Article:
Gender, Sexuality and Modernity in Scotland, c. 1800-1918 HIST4234
- Academic Session: 2022-23
- School: School of Humanities
- Credits: 20
- Level: Level 4 (SCQF level 10)
- Typically Offered: Either Semester 1 or Semester 2
- Available to Visiting Students: Yes
- Available to Erasmus Students: Yes
This course examines gendered and sexual attitudes and behaviours in Scotland during the period c.1800-1918. Traditionally perceived as an era of change from a time of 'repression' to a more 'liberated' modernity, recent historiography points to diversity, ambiguity and continuity as well as change.
10x1hr lectures and 10x1hr seminars as scheduled on MyCampus. This is one of the Honours options in History and may not run every year. The options that are running this session are available on MyCampus.
Requirements of Entry
Available to all students fulfilling requirements for Honours entry into History, and by arrangement to visiting students or students of other Honours programmes who qualify under the University's 25% regulation.
Examination (120 minutes duration) - 60%
Coursework essay (2,500 words) - 30%
Seminar presentation (5 minutes) - 10%
Main Assessment In: April/May
Are reassessment opportunities available for all summative assessments? Not applicable
Reassessments are normally available for all courses, except those which contribute to the Honours classification. For non Honours courses, students are offered reassessment in all or any of the components of assessment if the satisfactory (threshold) grade for the overall course is not achieved at the first attempt. This is normally grade D3 for undergraduate students and grade C3 for postgraduate students. Exceptionally it may not be possible to offer reassessment of some coursework items, in which case the mark achieved at the first attempt will be counted towards the final course grade. Any such exceptions for this course are described below.
This course will provide the opportunity to:
■ Conduct independent and original analyses of a diverse range of complex evidence, including primary sources; subject such primary sources to the core considerations of provenance, perspective, context, intent and audience.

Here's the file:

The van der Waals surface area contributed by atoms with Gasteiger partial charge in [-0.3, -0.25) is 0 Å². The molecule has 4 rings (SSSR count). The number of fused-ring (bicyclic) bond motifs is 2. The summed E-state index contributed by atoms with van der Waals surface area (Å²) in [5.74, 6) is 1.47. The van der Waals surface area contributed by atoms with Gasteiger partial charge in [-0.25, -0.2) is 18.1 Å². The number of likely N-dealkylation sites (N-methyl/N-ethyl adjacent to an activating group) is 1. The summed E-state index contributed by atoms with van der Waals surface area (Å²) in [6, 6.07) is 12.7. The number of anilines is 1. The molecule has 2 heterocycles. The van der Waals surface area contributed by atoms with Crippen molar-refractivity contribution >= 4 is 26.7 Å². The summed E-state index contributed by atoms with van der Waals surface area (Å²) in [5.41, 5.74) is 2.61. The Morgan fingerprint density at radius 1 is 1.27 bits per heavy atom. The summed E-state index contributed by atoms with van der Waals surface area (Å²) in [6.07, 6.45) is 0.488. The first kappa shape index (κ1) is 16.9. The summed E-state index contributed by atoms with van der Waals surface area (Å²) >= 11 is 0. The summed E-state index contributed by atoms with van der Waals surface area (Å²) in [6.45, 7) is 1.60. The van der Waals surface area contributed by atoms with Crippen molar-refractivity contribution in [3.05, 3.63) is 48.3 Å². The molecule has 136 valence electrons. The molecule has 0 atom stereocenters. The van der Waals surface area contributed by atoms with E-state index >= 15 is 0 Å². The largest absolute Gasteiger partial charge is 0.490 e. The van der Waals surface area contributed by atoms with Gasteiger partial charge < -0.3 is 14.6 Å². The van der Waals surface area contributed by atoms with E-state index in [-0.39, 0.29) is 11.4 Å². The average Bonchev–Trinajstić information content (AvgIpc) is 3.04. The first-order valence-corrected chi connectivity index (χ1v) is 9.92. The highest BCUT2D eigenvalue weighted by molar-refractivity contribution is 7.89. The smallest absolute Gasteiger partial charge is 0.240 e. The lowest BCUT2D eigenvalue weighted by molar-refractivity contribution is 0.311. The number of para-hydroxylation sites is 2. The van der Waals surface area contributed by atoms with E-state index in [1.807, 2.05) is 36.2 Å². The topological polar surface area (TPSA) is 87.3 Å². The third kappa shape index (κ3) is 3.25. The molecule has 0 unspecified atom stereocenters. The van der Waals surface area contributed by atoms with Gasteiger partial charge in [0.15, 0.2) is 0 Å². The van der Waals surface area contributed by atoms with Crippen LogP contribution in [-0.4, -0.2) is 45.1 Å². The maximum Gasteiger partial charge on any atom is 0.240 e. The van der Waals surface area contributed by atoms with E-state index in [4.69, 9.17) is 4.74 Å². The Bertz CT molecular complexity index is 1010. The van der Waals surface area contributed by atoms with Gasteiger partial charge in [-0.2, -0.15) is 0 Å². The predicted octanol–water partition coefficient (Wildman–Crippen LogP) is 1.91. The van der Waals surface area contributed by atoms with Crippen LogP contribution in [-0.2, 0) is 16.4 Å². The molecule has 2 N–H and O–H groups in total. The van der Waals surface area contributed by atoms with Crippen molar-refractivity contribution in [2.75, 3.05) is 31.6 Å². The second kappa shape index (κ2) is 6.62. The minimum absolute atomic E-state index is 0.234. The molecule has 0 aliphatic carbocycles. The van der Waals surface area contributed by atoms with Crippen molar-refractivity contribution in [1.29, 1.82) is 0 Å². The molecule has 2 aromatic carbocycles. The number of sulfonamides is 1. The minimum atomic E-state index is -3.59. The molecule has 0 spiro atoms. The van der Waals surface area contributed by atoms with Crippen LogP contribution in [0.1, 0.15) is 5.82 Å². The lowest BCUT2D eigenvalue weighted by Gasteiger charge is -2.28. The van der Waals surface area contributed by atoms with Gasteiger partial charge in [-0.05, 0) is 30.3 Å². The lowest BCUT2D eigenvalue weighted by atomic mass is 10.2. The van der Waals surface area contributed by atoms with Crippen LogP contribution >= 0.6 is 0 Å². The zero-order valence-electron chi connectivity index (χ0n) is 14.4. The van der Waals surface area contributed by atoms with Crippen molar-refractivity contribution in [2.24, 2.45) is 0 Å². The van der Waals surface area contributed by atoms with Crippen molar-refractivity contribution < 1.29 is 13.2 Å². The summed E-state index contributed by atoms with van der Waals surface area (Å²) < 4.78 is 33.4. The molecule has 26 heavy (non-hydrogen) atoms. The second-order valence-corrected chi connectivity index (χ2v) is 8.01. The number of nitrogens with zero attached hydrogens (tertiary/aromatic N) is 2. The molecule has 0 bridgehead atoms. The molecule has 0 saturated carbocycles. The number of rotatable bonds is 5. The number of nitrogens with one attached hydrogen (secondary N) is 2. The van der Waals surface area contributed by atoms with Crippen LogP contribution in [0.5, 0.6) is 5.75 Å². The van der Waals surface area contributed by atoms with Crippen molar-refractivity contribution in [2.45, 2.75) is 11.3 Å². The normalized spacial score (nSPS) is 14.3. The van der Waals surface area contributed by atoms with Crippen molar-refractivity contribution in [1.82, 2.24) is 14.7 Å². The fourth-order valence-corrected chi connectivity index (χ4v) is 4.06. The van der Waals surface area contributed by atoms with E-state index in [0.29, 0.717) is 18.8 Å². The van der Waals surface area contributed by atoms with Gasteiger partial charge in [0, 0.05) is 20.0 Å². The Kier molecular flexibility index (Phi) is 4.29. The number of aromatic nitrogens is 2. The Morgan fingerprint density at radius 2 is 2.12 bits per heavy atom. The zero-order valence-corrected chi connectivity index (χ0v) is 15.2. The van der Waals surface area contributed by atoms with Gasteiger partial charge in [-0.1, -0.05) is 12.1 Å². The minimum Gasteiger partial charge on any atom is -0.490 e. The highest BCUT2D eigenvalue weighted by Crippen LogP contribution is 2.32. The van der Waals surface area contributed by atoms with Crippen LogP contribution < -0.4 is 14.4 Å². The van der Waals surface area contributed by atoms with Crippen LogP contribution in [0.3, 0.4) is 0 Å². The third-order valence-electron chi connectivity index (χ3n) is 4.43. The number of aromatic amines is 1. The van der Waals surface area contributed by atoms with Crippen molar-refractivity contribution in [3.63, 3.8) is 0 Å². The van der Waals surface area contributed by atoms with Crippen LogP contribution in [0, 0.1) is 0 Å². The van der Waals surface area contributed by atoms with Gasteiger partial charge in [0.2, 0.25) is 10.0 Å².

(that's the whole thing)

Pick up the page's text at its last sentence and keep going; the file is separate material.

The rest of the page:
■ Critically evaluate the key historiographical and theoretical debates relating to this subject in written and oral form, thereby facilitating student-led learning, and rigorous and informed debate.
■ Develop the confidence, imagination, skills and self-discipline required to master a similarly demanding brief in the future, whether in historical research or in any sphere or employment where these qualities are valuable.
Intended Learning Outcomes of Course
By the end of this course students will be able to:
1. Identify and describe the diverse gendered and sexual discourses in circulation in Scotland during the period c.1800-1918; critically assess the impact of these discourses on the lived experience of Scottish women and men;
2. Critically evaluate contrasting interpretations of gendered and sexual aspects of modern Scottish history through a consideration of primary sources, recent historiographical research and key methodological and theoretical approaches relating to a range of themes, such as religion and 'woman's mission'; science, medicine and the body; masculinities and leisure; and politics and women's rights;
3. Apply key theoretical concepts and methodological approaches from gender studies to modern Scottish history;
4. Present lucid arguments, substantiated by a range of relevant evidence, which show an understanding of key historical interpretations, in the form of a written essay;
5. Make a brief oral presentation of arguments and evidence relating to an historical question in a manner which encourages discussion.
Minimum Requirement for Award of Credits
Students must submit at least 75% by weight of the components (including examinations) of the course's summative assessment.